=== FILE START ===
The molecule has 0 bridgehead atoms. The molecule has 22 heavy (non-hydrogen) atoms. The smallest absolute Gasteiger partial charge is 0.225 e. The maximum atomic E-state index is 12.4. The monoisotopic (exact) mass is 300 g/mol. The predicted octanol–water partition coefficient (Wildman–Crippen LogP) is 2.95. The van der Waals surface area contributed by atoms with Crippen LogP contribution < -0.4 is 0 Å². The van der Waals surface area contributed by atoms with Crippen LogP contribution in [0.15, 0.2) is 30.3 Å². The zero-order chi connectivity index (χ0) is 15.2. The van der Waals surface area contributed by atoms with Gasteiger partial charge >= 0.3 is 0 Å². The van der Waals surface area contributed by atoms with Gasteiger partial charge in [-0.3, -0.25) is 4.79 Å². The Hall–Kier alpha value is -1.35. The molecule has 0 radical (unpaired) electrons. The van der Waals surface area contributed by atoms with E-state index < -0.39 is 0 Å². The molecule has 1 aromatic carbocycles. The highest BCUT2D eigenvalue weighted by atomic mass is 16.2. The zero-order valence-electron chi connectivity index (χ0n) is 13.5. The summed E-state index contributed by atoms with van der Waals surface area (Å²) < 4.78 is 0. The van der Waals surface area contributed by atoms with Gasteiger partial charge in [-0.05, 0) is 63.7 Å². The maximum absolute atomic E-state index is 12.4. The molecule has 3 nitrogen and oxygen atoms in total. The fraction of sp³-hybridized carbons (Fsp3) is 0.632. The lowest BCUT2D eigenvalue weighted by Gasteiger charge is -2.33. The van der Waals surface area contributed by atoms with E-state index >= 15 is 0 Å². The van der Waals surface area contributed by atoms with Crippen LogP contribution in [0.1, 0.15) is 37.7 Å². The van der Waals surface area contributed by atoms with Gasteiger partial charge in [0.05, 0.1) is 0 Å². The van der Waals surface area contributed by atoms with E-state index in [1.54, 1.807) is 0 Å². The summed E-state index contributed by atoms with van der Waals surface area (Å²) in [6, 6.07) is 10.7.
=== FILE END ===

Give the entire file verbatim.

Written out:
The molecule has 0 bridgehead atoms. The molecule has 22 heavy (non-hydrogen) atoms. The smallest absolute Gasteiger partial charge is 0.225 e. The maximum atomic E-state index is 12.4. The monoisotopic (exact) mass is 300 g/mol. The predicted octanol–water partition coefficient (Wildman–Crippen LogP) is 2.95. The van der Waals surface area contributed by atoms with Crippen LogP contribution < -0.4 is 0 Å². The van der Waals surface area contributed by atoms with Crippen LogP contribution in [0.15, 0.2) is 30.3 Å². The zero-order chi connectivity index (χ0) is 15.2. The van der Waals surface area contributed by atoms with Gasteiger partial charge >= 0.3 is 0 Å². The van der Waals surface area contributed by atoms with Gasteiger partial charge in [-0.3, -0.25) is 4.79 Å². The Hall–Kier alpha value is -1.35. The molecule has 0 radical (unpaired) electrons. The van der Waals surface area contributed by atoms with E-state index < -0.39 is 0 Å². The molecule has 1 aromatic carbocycles. The highest BCUT2D eigenvalue weighted by atomic mass is 16.2. The zero-order valence-electron chi connectivity index (χ0n) is 13.5. The summed E-state index contributed by atoms with van der Waals surface area (Å²) < 4.78 is 0. The van der Waals surface area contributed by atoms with Gasteiger partial charge in [-0.05, 0) is 63.7 Å². The maximum absolute atomic E-state index is 12.4. The molecule has 3 nitrogen and oxygen atoms in total. The fraction of sp³-hybridized carbons (Fsp3) is 0.632. The lowest BCUT2D eigenvalue weighted by Gasteiger charge is -2.33. The van der Waals surface area contributed by atoms with E-state index >= 15 is 0 Å². The van der Waals surface area contributed by atoms with Crippen LogP contribution in [0.1, 0.15) is 37.7 Å². The van der Waals surface area contributed by atoms with Gasteiger partial charge in [0.05, 0.1) is 0 Å². The van der Waals surface area contributed by atoms with E-state index in [1.54, 1.807) is 0 Å². The summed E-state index contributed by atoms with van der Waals surface area (Å²) in [6, 6.07) is 10.7.